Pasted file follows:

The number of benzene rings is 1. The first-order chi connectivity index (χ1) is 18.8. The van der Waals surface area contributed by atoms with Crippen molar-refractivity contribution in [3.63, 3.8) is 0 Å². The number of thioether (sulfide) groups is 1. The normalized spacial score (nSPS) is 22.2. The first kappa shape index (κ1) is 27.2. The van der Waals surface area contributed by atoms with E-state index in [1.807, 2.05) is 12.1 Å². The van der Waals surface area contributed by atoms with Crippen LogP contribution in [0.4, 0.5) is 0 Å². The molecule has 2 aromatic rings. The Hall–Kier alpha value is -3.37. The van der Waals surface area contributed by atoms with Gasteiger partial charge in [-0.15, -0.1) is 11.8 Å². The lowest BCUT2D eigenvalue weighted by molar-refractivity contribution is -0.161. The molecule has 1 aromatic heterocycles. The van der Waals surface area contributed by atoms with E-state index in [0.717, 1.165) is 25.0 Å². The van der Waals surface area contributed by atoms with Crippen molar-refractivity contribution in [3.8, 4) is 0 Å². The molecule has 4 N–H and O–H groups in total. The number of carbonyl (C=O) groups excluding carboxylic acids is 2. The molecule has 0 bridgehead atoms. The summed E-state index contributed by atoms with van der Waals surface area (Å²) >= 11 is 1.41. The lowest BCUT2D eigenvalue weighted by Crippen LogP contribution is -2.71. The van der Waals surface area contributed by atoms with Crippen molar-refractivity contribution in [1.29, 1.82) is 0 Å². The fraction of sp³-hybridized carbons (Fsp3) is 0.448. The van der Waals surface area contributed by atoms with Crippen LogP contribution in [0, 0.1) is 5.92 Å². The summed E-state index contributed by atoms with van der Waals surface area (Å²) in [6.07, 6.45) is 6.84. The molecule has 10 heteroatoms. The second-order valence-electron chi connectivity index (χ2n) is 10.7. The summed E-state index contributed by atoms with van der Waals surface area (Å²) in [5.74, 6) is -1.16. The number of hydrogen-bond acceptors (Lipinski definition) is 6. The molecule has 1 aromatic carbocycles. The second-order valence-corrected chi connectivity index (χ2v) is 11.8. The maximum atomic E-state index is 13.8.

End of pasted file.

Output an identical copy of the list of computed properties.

The number of benzene rings is 1. The first-order chi connectivity index (χ1) is 18.8. The van der Waals surface area contributed by atoms with Crippen molar-refractivity contribution in [3.63, 3.8) is 0 Å². The number of thioether (sulfide) groups is 1. The normalized spacial score (nSPS) is 22.2. The first kappa shape index (κ1) is 27.2. The van der Waals surface area contributed by atoms with E-state index in [1.807, 2.05) is 12.1 Å². The van der Waals surface area contributed by atoms with Crippen LogP contribution in [0.4, 0.5) is 0 Å². The molecule has 2 aromatic rings. The Hall–Kier alpha value is -3.37. The van der Waals surface area contributed by atoms with Gasteiger partial charge in [-0.15, -0.1) is 11.8 Å². The lowest BCUT2D eigenvalue weighted by molar-refractivity contribution is -0.161. The molecule has 1 aromatic heterocycles. The van der Waals surface area contributed by atoms with E-state index in [0.717, 1.165) is 25.0 Å². The van der Waals surface area contributed by atoms with Crippen molar-refractivity contribution in [3.8, 4) is 0 Å². The molecule has 4 N–H and O–H groups in total. The number of carbonyl (C=O) groups excluding carboxylic acids is 2. The molecule has 0 bridgehead atoms. The summed E-state index contributed by atoms with van der Waals surface area (Å²) >= 11 is 1.41. The lowest BCUT2D eigenvalue weighted by Crippen LogP contribution is -2.71. The van der Waals surface area contributed by atoms with Crippen molar-refractivity contribution in [1.29, 1.82) is 0 Å². The fraction of sp³-hybridized carbons (Fsp3) is 0.448. The van der Waals surface area contributed by atoms with Crippen LogP contribution in [0, 0.1) is 5.92 Å². The summed E-state index contributed by atoms with van der Waals surface area (Å²) in [6.07, 6.45) is 6.84. The molecule has 10 heteroatoms. The second-order valence-electron chi connectivity index (χ2n) is 10.7. The summed E-state index contributed by atoms with van der Waals surface area (Å²) in [5.74, 6) is -1.16. The number of hydrogen-bond acceptors (Lipinski definition) is 6. The molecule has 1 aromatic carbocycles. The second-order valence-corrected chi connectivity index (χ2v) is 11.8. The maximum atomic E-state index is 13.8.